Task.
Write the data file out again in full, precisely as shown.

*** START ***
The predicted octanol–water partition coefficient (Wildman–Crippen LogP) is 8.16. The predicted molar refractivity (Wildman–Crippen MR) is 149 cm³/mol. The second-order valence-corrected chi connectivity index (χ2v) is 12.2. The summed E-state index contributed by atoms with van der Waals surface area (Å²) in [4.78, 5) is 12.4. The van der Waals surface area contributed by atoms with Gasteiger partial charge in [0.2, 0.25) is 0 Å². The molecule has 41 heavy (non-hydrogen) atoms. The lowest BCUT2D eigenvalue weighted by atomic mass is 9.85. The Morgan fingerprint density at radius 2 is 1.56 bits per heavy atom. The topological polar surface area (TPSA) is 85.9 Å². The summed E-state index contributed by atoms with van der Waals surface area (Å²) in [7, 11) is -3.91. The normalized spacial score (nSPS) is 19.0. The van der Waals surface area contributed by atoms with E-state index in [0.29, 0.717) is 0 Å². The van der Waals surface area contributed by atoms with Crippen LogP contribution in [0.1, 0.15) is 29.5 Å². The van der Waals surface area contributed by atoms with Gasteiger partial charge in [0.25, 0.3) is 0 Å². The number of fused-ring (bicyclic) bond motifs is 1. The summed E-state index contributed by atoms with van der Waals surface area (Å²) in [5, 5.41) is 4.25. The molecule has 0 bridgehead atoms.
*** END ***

The predicted octanol–water partition coefficient (Wildman–Crippen LogP) is 8.16. The predicted molar refractivity (Wildman–Crippen MR) is 149 cm³/mol. The second-order valence-corrected chi connectivity index (χ2v) is 12.2. The summed E-state index contributed by atoms with van der Waals surface area (Å²) in [4.78, 5) is 12.4. The van der Waals surface area contributed by atoms with Gasteiger partial charge in [0.2, 0.25) is 0 Å². The molecule has 41 heavy (non-hydrogen) atoms. The lowest BCUT2D eigenvalue weighted by atomic mass is 9.85. The Morgan fingerprint density at radius 2 is 1.56 bits per heavy atom. The topological polar surface area (TPSA) is 85.9 Å². The summed E-state index contributed by atoms with van der Waals surface area (Å²) in [7, 11) is -3.91. The normalized spacial score (nSPS) is 19.0. The van der Waals surface area contributed by atoms with E-state index in [0.29, 0.717) is 0 Å². The van der Waals surface area contributed by atoms with Crippen LogP contribution in [0.1, 0.15) is 29.5 Å². The van der Waals surface area contributed by atoms with Gasteiger partial charge in [0.25, 0.3) is 0 Å². The number of fused-ring (bicyclic) bond motifs is 1. The summed E-state index contributed by atoms with van der Waals surface area (Å²) in [5, 5.41) is 4.25. The molecule has 0 bridgehead atoms.